Video: Treatment Options for Rheumatoid Arthritis

Doctor Ariel D. Teitel discusses several treatments that can help control the progression of the disease and help to alleviate the swelling and pain.

Video Transcript:

Treatment Options for Rheumatoid Arthritis
What is Rheumatoid Arthritis?

Ariel D. Teitel, MD

"Rheumatoid Arthritis is a disease that results in swelling and pain, usually in the joints of the hands and feet, but it may also affect other areas of the body. In addition to inflammation and pain, destruction of the joint, cartilage and bones may occur as well. An autoimmune disease is a disease where the body fights itself, the white blood cells normally used for the bodies defense, attack the joint tissue instead. Controlling the inflammation of Rheumatoid Arthritis is important, for disease treatment and pain control. Roughly one percent, or one out of a hundred adults has Rheumatoid Arthritis, and women are more likely to get Rheumatoid Arthritis than men. There's two age peaks for Rheumatoid Arthritis, the child bearing years for women and men as well, so twenties to thirties, and then there's another peak at around, say fifty or sixty. Typical symptoms of Rheumatoid Arthritis include tender, painful and stiff joints of the hands and feet. Early morning stiffness may be common, a low grade fever, weakness and fatigue may also occur. The effects of Rheumatoid Arthritis can interfere with a patients ability to work, exercise and enjoy the normal activities of daily life. While there is no treatment that will cure Rheumatoid Arthritis, several treatments are available that can control the progression of the disease and help to alleviate the swelling and pain.



Treatment Options for Rheumatoid Arthritis
The DMARDs

Ariel D. Teitel, MD

"There is no cure for Rheumatoid Arthritis, but medications that are available nowadays are so excellent that basically many people that have it feel like they don't have it anymore. I mean, this is really incredible this wasn't the case 20 years ago. It is important that Rheumatoid Arthritis treatment be an informed decision, made between the patient and their doctor. Medications used to help slow down the progression and inflammation of Rheumatoid Arthritis are called the Disease Modifying Antirheumatic Drugs, or DMARDs. Clinical studies show that early treatment with DMARDs, typically within the first twelve weeks of diagnosis, may improve a patients outcome. DMARDs are classified as non biologic and biologic response modifiers. Methotrexate is often the non biologic DMARD of first choice in Rheumatoid Arthritis. The Methotrexate is still used and still an important part of the treatment and still helps the newer drugs work better in fact. They do have immunomodulatory effect, or immune control effect. In Rheumatoid Arthritis, Methotrexate is thought to work by blocking proteins that can lead to inflammation, the results may be seen as early as three weeks. Methotrexate may be given orally or by injection. Many biologic DMARDs have been approved by the FDA for the treatment of Rheumatoid Arthritis. Examples of biologic DMARDs include: HUMIRA a TNF antagonist, Kineret a interleukin-1 receptor antagonist, and Rituxan a monoclonal antibody to B cell receptors. The biologic DMARDs have been shown to slow disease progression when non biologic agents fail, many of the DMARDs may also be used in combination for added effectiveness when a single agent fails. I think it's great for patients to be educated and to look up whatever they want about medications but I would recommend making sure you go to authoritative places and read careful information and again, look at the actual risk. What is that risk, is it one in five, is it one in a hundred, is it one in five thousand, that's a big difference."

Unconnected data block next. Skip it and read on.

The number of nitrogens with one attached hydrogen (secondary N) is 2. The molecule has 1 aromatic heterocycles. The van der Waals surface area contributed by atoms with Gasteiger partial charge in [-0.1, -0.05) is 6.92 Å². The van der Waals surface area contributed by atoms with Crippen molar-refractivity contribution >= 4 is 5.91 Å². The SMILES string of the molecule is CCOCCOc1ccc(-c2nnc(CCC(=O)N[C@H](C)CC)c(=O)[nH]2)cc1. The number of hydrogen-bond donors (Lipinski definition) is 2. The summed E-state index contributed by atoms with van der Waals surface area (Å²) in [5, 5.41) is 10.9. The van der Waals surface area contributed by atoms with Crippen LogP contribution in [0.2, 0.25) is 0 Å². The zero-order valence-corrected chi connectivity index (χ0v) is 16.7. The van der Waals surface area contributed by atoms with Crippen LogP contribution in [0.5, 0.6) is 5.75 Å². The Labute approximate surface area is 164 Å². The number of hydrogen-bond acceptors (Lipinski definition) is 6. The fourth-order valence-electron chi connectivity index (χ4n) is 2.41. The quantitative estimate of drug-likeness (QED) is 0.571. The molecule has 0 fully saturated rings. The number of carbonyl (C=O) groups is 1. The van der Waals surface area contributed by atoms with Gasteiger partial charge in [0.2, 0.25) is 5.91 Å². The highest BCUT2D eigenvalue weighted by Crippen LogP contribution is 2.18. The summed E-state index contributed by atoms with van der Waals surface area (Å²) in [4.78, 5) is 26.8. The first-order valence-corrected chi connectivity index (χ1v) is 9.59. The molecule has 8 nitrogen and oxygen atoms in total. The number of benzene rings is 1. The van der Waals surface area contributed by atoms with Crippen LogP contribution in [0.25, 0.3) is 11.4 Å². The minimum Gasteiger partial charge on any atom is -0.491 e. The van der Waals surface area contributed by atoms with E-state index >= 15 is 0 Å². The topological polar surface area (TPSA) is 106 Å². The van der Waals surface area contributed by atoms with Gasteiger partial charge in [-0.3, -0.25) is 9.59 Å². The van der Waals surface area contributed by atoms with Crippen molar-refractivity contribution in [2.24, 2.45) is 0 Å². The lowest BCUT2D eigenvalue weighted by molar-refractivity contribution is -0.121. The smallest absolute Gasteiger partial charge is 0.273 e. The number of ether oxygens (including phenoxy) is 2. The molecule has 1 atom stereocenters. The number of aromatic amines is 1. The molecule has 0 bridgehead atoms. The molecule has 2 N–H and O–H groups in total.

Treatment Options for Rheumatoid Arthritis
NSAIDs and Corticosteroids

Ariel D. Teitel, MD

"DMARDs may take weeks to months to fully work in Rheumatoid Arthritis, because of this other medications are often used with the DMARDs to more quickly provide relief from pain swelling and stiffness. The Non-Steroidal Anti-Inflammatory Drugs or NSAIDs are one such group. Many of the drugs are available generically, helping to lower their cost. NSAIDs work by blocking the cyclooxygenase enzyme and reducing the production of prostaglandins which in turn results in decreased inflammation and pain. They block the formation of one of the chemical messengers that causes inflammation; of course they have their side effects as well, and a lot of that is related to the patient. If the patient already has kidney issues or high blood pressure then that's something to consider, but in most patients, as long as the doctor is aware of these things, takes precautions, follows blood tests usually you can decrease the chances of problems. I do prescribe steroids to patients routinely and it can be very helpful in rapidly getting somebody back to work or back to feeling reasonable while you are waiting for the other medicines to take effect. Generally speaking, in Rheumatoid Arthritis, the treatment we want to use the lease toxic therapy in the lowest dose possible for the least amount of time possible, generally. Long term use of corticosteroids may be associated with osteoporosis, cataracts, cushingoid symptoms, and alterations in blood glucose levels. Doses may need to be withdrawn slowly to help avoid these side effects. When a small number of joints are effected, corticosteroids such as Triamcinolone may be given directly into the joint space and tissue. This route is associated with fewer adverse effects, but there are limitations on the number of injections that can be given per year. When using corticosteroids long term, calcium and vitamin D supplements or osteoporosis treatments such as Fosamax may be needed to help prevent or treat bone loss."

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